But Arnautoff goes further. He shows native people as active resisters to colonization, in their war-dress, ready to battle the settlers. Such resistance was the key to survival. Indigenous historian Roxanne Dunbar Ortiz, speaking of this resistance in California, says, “Without this resistance, there would be no descendants of the California Native peoples of the area colonized by the Spanish.”
Exposing the resistance by both slaves and native people to the rebelling colonists in the American Revolutionary War is not just correcting history, but helps understand the present. Marxist historian Gerald Horne, in “The Counter Revolution of 1776”, charges, “Despite the alleged revolutionary and progressive impulse of 1776, the victors went on from there to crush indigenous polities, then moved overseas to do something similar in Hawaii, Cuba, and the Philippines, then unleashed its counter-revolutionary force in 20th-century Guatemala, Vietnam, Laos, Cambodia, Indonesia, Angola, South Africa, Iran, Grenada, Nicaragua, and other tortured sites too numerous to mention.”
Arnautoff painted a critique of George Washington because of that history of slavery and genocide, so you can imagine how much opposition there was to it. It was the art of social realism, the same approach to art by artists in China and the Soviet Union after those revolutions, when artists believed that art had to take sides with workers and oppressed people, and tell social truth. Many artists who created socially committed art in the U.S. were later blacklisted in the 1950s for what was then called “subversive” art. That kind of art was suppressed – you won’t find it in the San Francisco Museum of Modern Art.
Arnautoff belonged to the American Artists Congress, which was put on the Attorney General’s list of banned Communist/subversive organizations, and the San Francisco Artists and Writers Union. At the height of the Cold War in the 1950s he was called before the House Un-American Activities Committee. This was not long after the Committee sent ten screenwriters to prison for their radical politics, and the Hollywood blacklist denied work to many more. Arnautoff had a job teaching art at Stanford University and rightwing politicians tried to get him fired, which Stanford refused to do. At the end of his life Arnautoff returned to the Soviet Union, where he continued his work as an artist, and died in Leningrad.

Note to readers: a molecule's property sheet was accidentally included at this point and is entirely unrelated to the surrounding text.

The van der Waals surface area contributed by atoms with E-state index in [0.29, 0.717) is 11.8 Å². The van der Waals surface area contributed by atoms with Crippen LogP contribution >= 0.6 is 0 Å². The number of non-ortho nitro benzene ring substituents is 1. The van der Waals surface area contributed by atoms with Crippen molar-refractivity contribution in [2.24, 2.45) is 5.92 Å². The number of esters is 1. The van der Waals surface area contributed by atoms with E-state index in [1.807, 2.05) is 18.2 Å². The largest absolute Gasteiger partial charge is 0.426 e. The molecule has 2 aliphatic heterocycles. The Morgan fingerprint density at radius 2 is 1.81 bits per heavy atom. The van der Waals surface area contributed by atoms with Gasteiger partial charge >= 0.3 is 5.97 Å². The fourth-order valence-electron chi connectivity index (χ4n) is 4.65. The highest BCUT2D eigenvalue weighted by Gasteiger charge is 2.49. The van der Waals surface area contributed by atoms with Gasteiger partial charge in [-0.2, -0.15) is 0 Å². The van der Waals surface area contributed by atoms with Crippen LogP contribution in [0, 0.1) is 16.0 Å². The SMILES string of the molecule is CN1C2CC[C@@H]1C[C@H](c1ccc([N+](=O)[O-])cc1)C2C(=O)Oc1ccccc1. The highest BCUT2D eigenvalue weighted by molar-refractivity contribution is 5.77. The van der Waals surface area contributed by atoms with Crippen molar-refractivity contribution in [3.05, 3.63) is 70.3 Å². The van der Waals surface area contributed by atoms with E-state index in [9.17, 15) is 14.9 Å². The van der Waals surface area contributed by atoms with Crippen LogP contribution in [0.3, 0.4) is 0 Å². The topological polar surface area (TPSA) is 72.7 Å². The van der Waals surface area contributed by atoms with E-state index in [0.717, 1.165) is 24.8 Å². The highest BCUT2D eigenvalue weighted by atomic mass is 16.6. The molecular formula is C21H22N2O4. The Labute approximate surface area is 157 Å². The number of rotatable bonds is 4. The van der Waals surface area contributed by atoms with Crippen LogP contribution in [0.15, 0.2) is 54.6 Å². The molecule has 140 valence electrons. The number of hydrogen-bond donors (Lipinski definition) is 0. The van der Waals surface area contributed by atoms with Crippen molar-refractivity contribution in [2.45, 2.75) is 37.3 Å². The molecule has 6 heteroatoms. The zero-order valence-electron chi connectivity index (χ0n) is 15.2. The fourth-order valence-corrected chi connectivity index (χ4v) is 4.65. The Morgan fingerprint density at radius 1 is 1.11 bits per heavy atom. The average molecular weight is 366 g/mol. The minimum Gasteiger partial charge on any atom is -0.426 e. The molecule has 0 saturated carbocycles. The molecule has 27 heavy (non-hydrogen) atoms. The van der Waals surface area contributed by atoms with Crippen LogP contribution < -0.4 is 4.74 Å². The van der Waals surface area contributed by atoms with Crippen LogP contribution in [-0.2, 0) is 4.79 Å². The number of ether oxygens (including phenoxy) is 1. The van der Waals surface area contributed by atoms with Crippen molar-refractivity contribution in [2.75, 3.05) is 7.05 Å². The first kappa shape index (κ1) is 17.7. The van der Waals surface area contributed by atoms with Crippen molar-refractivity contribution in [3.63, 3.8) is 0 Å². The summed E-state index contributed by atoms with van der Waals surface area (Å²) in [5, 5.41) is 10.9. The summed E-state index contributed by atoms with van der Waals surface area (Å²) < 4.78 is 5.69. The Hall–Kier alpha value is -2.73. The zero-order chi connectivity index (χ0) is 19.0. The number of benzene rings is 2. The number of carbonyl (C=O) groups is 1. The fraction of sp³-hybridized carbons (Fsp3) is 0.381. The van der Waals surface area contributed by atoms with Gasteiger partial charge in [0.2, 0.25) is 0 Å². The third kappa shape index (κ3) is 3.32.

The school district, which is responsible for the mural, should have taught students about its politics – who it was defending and who it was attacking. If the students weren’t aware of this history, it’s in part because the school district didn’t do its job. Maybe it was afraid of the work’s radicalism, or simply didn’t know or understand the mural itself. The left in the Bay Area should also be self-critical for not having talked more about the mural and its message, helping to make students and their communities feel like they were being defended, rather than being alienated by the work, as so many said in their comments to the school board.
But painting over the mural doesn’t redress the historical crime that the mural shows – if anything, it covers up the critique of it, a goal the McCarthyites and their committees were never able to achieve. Painting it over robs the students themselves – of the chance to discover and evaluate for themselves this history of struggle in the arts, of the chance to appreciate progressive art that tells the truth about our history, and of the chance to respond by making art and critiques of their own. If students are critical of Arnautoff himself, and point out blind spots he had, I’m sure he would have liked the idea. He certainly didn’t consider his work some untouchable sacred object, but a tool to move forward the fight against racism and class exploitation, a fight in which he stood up for justice.
David Bacon is a Bay Area writer and photographer, and former union organizer. His latest book is In the Fields of the North / En los campos del norte (Colegio de la Frontera Norte/University of California Press, 2018).